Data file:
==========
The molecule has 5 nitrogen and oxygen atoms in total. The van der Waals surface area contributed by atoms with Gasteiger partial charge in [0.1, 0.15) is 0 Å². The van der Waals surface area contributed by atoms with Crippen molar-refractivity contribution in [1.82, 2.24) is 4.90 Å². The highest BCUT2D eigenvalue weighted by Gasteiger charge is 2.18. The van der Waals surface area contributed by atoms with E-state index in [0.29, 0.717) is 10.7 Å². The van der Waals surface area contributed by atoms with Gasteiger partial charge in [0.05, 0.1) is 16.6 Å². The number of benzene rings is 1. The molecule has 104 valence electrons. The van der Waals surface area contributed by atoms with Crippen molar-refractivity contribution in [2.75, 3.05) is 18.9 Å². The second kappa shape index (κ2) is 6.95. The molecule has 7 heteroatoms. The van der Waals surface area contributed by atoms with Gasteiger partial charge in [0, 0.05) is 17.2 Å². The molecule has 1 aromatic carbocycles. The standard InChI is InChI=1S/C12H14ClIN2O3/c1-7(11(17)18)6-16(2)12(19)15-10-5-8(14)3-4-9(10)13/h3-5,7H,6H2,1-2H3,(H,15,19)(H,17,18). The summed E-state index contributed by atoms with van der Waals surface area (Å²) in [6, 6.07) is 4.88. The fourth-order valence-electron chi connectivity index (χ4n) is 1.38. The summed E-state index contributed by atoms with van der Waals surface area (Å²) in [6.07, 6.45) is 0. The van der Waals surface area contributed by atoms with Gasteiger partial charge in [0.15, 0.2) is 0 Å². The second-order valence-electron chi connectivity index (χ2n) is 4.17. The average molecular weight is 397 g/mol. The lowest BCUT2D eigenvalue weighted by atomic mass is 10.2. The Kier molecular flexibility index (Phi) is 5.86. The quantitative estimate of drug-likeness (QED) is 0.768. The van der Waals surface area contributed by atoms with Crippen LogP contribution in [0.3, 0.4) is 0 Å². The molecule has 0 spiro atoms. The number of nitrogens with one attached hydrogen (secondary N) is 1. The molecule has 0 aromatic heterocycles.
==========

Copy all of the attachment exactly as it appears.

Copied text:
The molecule has 5 nitrogen and oxygen atoms in total. The van der Waals surface area contributed by atoms with Gasteiger partial charge in [0.1, 0.15) is 0 Å². The van der Waals surface area contributed by atoms with Crippen molar-refractivity contribution in [1.82, 2.24) is 4.90 Å². The highest BCUT2D eigenvalue weighted by Gasteiger charge is 2.18. The van der Waals surface area contributed by atoms with E-state index in [0.29, 0.717) is 10.7 Å². The van der Waals surface area contributed by atoms with Gasteiger partial charge in [0.05, 0.1) is 16.6 Å². The number of benzene rings is 1. The molecule has 104 valence electrons. The van der Waals surface area contributed by atoms with Crippen molar-refractivity contribution in [2.75, 3.05) is 18.9 Å². The second kappa shape index (κ2) is 6.95. The molecule has 7 heteroatoms. The van der Waals surface area contributed by atoms with Gasteiger partial charge in [0, 0.05) is 17.2 Å². The molecule has 1 aromatic carbocycles. The standard InChI is InChI=1S/C12H14ClIN2O3/c1-7(11(17)18)6-16(2)12(19)15-10-5-8(14)3-4-9(10)13/h3-5,7H,6H2,1-2H3,(H,15,19)(H,17,18). The summed E-state index contributed by atoms with van der Waals surface area (Å²) in [6, 6.07) is 4.88. The fourth-order valence-electron chi connectivity index (χ4n) is 1.38. The summed E-state index contributed by atoms with van der Waals surface area (Å²) in [6.07, 6.45) is 0. The van der Waals surface area contributed by atoms with Gasteiger partial charge in [0.15, 0.2) is 0 Å². The second-order valence-electron chi connectivity index (χ2n) is 4.17. The average molecular weight is 397 g/mol. The lowest BCUT2D eigenvalue weighted by atomic mass is 10.2. The Kier molecular flexibility index (Phi) is 5.86. The quantitative estimate of drug-likeness (QED) is 0.768. The van der Waals surface area contributed by atoms with Crippen LogP contribution in [0.3, 0.4) is 0 Å². The molecule has 0 spiro atoms. The number of nitrogens with one attached hydrogen (secondary N) is 1. The molecule has 0 aromatic heterocycles.